The goal in a Nutshell

0Backer$0.00raised of a $10,000.00 goalTime’s Up The Business Problem is a question, issue, or situation, pertaining to the business, which needs to be answered or resolved. State in specific terms the problem or issue this project will resolve. The fisheries […]

Help us raise fund for biomass fuel in Sierra Leonne




raised of a $10,000.00 goal

Time's Up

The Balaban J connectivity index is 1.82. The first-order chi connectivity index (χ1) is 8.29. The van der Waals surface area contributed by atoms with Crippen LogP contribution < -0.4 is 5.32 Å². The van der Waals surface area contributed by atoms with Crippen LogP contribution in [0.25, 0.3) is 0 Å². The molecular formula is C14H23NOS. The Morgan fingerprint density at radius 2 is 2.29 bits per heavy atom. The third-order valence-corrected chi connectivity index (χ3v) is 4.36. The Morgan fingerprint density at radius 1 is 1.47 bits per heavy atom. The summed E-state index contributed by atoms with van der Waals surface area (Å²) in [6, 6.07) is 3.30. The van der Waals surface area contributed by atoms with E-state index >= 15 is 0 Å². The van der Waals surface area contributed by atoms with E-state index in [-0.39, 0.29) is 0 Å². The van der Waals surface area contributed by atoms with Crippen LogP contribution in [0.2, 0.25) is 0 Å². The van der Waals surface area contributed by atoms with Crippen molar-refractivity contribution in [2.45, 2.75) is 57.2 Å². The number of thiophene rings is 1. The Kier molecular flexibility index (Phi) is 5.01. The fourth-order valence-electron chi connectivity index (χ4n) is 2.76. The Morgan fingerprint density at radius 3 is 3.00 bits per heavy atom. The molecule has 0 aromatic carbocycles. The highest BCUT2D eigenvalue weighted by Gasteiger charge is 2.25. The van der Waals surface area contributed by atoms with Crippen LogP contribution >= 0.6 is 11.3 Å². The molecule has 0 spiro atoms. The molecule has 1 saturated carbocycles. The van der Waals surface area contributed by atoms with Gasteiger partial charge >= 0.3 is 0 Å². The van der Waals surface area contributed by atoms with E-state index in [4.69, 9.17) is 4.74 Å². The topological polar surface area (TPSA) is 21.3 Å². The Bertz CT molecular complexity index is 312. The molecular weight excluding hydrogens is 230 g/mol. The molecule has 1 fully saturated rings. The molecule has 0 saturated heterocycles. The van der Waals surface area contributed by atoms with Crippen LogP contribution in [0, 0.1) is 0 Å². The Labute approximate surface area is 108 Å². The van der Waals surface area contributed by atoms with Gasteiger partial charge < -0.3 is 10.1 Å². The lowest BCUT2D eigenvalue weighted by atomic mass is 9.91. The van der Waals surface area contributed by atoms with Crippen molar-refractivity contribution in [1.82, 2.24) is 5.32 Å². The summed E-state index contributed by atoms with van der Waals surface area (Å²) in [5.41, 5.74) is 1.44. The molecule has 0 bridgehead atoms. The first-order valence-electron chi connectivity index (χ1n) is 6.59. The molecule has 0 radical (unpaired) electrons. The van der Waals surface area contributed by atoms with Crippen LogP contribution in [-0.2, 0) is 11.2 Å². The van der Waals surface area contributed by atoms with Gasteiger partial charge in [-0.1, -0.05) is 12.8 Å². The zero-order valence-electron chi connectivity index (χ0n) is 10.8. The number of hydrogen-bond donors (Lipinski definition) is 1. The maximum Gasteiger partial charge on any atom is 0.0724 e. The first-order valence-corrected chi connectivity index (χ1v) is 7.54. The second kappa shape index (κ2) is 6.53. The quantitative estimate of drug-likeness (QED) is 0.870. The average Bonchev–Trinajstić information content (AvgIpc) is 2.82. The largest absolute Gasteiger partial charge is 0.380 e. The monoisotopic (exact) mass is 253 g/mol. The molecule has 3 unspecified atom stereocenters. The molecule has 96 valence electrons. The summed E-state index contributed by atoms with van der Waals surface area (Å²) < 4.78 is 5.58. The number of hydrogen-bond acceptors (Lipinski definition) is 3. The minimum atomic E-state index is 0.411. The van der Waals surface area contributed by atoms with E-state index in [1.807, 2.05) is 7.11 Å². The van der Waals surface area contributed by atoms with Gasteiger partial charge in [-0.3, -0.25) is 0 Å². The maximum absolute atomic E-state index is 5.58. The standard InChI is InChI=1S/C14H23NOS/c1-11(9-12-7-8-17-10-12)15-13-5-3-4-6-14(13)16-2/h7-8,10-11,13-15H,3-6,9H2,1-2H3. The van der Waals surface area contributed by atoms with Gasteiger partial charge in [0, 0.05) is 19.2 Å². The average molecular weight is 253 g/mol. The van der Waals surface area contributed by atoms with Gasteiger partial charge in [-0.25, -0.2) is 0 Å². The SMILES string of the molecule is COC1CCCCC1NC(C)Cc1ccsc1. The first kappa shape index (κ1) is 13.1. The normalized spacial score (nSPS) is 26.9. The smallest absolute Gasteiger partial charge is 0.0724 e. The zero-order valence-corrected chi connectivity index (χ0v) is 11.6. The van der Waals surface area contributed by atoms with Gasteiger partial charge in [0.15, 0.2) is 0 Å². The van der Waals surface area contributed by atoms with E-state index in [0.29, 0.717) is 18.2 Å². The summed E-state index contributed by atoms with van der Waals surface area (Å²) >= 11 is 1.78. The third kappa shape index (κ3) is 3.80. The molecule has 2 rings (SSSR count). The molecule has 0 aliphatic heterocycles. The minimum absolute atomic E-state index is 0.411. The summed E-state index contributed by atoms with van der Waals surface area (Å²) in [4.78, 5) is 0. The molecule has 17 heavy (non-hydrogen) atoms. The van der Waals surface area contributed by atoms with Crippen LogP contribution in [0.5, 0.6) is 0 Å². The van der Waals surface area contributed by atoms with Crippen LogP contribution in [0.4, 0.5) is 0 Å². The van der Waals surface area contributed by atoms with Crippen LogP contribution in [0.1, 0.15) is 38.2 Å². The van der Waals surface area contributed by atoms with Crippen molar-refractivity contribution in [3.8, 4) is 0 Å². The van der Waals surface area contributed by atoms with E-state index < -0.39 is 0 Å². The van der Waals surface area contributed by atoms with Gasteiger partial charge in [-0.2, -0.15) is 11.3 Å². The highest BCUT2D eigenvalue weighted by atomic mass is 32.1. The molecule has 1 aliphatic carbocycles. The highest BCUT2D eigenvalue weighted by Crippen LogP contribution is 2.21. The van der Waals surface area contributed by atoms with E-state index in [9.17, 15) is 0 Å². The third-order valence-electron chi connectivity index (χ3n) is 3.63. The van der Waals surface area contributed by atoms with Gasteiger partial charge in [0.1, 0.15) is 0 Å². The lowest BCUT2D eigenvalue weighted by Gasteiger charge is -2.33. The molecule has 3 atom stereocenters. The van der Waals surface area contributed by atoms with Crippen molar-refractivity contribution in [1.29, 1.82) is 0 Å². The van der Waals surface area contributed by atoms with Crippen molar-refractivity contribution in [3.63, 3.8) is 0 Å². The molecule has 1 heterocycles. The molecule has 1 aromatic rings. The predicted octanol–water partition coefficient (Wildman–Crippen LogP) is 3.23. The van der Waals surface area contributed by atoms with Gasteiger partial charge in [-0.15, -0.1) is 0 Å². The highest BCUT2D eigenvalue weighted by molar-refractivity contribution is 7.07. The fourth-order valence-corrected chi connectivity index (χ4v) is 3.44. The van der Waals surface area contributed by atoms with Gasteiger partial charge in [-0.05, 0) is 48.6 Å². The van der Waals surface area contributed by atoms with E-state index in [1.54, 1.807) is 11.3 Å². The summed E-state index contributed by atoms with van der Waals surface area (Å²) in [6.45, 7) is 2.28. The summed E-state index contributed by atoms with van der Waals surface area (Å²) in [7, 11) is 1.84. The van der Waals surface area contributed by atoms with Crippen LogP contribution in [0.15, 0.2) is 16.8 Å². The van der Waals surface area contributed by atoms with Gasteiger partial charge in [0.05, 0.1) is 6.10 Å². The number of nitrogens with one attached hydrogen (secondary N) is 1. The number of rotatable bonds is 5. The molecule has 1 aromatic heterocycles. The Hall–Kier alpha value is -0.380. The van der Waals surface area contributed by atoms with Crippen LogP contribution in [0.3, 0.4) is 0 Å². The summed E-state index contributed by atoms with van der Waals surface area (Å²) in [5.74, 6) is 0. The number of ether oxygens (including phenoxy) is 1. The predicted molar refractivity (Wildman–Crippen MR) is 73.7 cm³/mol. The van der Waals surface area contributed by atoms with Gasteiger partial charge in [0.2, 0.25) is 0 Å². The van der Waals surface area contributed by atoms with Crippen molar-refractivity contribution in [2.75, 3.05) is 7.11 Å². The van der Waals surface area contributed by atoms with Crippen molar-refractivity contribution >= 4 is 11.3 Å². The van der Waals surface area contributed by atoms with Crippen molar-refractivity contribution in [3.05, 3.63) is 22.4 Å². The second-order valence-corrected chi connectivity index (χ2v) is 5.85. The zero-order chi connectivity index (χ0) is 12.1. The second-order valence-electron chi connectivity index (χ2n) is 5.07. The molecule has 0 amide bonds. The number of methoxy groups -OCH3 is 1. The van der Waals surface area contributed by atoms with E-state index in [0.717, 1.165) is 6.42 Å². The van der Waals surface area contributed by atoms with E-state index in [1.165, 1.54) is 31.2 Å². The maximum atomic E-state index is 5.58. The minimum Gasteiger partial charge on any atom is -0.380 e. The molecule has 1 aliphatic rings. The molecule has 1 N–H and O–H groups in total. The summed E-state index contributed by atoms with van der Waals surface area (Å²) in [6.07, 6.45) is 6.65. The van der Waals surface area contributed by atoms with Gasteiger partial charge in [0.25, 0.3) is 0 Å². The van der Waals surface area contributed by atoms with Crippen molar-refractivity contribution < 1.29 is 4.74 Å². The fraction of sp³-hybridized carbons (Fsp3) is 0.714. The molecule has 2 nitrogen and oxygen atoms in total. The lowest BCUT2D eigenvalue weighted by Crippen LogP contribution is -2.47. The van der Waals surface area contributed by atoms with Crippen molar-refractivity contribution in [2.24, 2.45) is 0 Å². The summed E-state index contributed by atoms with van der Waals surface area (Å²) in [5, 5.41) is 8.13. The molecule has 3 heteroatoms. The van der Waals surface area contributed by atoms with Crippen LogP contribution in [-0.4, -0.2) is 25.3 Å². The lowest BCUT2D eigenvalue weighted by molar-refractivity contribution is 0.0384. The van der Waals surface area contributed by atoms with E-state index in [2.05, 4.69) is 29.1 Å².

The Business Problem is a question, issue, or situation, pertaining to the business, which needs to be answered or resolved. State in specific terms the problem or issue this project will resolve. The fisheries resources have become a major source of employment and income for the poorest population in Sierra Leone who currently inhabit the coastal rural areas – Freetown Peninsula. Many other fishers and fishmongers live not only within ocean front in rural settings in Sierra Leone, but in the provinces of Sierra Leone as well. These individuals migrate at frequent intervals from the provinces to the Western Area of Sierra Leone to secure fish and preserve them by drying through biomass fuel within the Peninsula of Freetown and have the fish products transported for marketing in the provinces of Sierra Leone. The population living within the Western Area of Freetown has few other income opportunities as agriculture is limited by the availability of land and fresh water. The sustainable development of these fishers and fishmongers requires a consistent supply of biomass fuel to preserve their products until they are marketed at urban markets in edible condition. Due to the heat of the sun, and infrequency of transportation to access urban markets in a timely manner, most artisanal fishermen and fish mongers find it difficult to maintain the autolytic changes on their products immediately after they are caught. Thus bacteriological changes occur – the fish begins to show signs of spoilage, with strong off-flavors and stale to unpleasant smells; texture changes are significant, flesh becoming either soft and watery or tough and dry. The fish is spoiled and putrid and becomes inedible. Thus, cannot be sold, and fish mongers lose their trading capitals. This type of loss has caused fish mongers and fishermen to have an unstable and unsecured financial status from time immemorial within the Peninsula. The poverty of rural communities in Sierra Leone means that access to household energy sources is limited. Households are often dependent on finite and unpredictable sources of income, and energy needs (as all other household needs) must be met within these financial constraints. As a result, many families depend on free energy sources such as firewood. It has been reported that more than 95% of the fuel consumed in the rural areas of western Area of Sierra Leone is firewood (biomass). Collecting firewood demands a large part of many rural women’s daily household responsibilities in rural settings within Sierra Leone, especially the Western Area of Sierra Leone. This firewood collection work is extremely tiring as they often have to walk long distances in search of wood which then has to be carried back to the homestead. Deforestation in the Western Area in Sierra Leone is indeed the direct effect of unemployed youths fighting for their own biological survival, and residents need free energy for domestic food preparation; fishermen and fishmongers’ quest for biomass fuel, to preserve their fish and market-gardening products and save their trading capital; are the catalyst for the deforestation in the Western Area Peninsula Forest Reserve in Sierra Leone. This project will enhance the preservation of fish products until they are sold in an edible condition in urban markets. It also will eliminate or reduce the need for firewood by Fishermen and fishmongers around the Peninsula of Sierra Leone through the provision of ice with hybrid renewable energy system to residents at price lesser than the cost of firewood; it will provide employment for deforesters within the Freetown peninsula in Sierra Leone that will lose their fishmongers firewood customers. They desist from tree-cutting activities within the Western Area of Sierra Leone.

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